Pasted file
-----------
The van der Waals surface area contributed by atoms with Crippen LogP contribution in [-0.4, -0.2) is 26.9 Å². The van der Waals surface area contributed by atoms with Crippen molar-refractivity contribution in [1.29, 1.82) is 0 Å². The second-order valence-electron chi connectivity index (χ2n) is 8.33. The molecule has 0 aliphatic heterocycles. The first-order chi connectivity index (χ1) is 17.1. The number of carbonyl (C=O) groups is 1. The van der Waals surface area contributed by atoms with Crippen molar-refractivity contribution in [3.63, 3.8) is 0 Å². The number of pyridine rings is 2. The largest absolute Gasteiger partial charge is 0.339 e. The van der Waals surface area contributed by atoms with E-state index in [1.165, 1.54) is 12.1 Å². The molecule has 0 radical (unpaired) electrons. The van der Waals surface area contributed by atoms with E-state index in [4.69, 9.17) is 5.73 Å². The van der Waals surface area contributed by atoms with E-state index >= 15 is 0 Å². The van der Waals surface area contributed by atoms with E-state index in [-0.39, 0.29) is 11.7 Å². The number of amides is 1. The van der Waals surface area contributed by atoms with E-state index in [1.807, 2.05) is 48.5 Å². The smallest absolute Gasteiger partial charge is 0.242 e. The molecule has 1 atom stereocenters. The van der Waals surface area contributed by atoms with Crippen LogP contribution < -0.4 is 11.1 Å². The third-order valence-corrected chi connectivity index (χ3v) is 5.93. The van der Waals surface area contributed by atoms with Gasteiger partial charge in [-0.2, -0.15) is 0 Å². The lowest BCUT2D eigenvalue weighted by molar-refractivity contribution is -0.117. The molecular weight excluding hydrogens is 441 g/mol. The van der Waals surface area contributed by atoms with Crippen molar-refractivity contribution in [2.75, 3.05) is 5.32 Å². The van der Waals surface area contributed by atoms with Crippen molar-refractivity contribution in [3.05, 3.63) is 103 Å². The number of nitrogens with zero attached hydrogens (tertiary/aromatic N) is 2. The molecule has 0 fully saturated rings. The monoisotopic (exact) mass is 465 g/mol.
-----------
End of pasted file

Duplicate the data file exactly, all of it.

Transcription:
The van der Waals surface area contributed by atoms with Crippen LogP contribution in [-0.4, -0.2) is 26.9 Å². The van der Waals surface area contributed by atoms with Crippen molar-refractivity contribution in [1.29, 1.82) is 0 Å². The second-order valence-electron chi connectivity index (χ2n) is 8.33. The molecule has 0 aliphatic heterocycles. The first-order chi connectivity index (χ1) is 17.1. The number of carbonyl (C=O) groups is 1. The van der Waals surface area contributed by atoms with Crippen molar-refractivity contribution in [3.63, 3.8) is 0 Å². The number of pyridine rings is 2. The largest absolute Gasteiger partial charge is 0.339 e. The van der Waals surface area contributed by atoms with E-state index in [1.165, 1.54) is 12.1 Å². The molecule has 0 radical (unpaired) electrons. The van der Waals surface area contributed by atoms with E-state index in [4.69, 9.17) is 5.73 Å². The van der Waals surface area contributed by atoms with E-state index >= 15 is 0 Å². The van der Waals surface area contributed by atoms with E-state index in [-0.39, 0.29) is 11.7 Å². The number of amides is 1. The van der Waals surface area contributed by atoms with E-state index in [1.807, 2.05) is 48.5 Å². The smallest absolute Gasteiger partial charge is 0.242 e. The molecule has 1 atom stereocenters. The van der Waals surface area contributed by atoms with Crippen LogP contribution < -0.4 is 11.1 Å². The third-order valence-corrected chi connectivity index (χ3v) is 5.93. The van der Waals surface area contributed by atoms with Gasteiger partial charge in [-0.2, -0.15) is 0 Å². The lowest BCUT2D eigenvalue weighted by molar-refractivity contribution is -0.117. The molecular weight excluding hydrogens is 441 g/mol. The van der Waals surface area contributed by atoms with Crippen molar-refractivity contribution in [2.75, 3.05) is 5.32 Å². The van der Waals surface area contributed by atoms with Crippen molar-refractivity contribution in [3.05, 3.63) is 103 Å². The number of nitrogens with zero attached hydrogens (tertiary/aromatic N) is 2. The molecule has 0 fully saturated rings. The monoisotopic (exact) mass is 465 g/mol.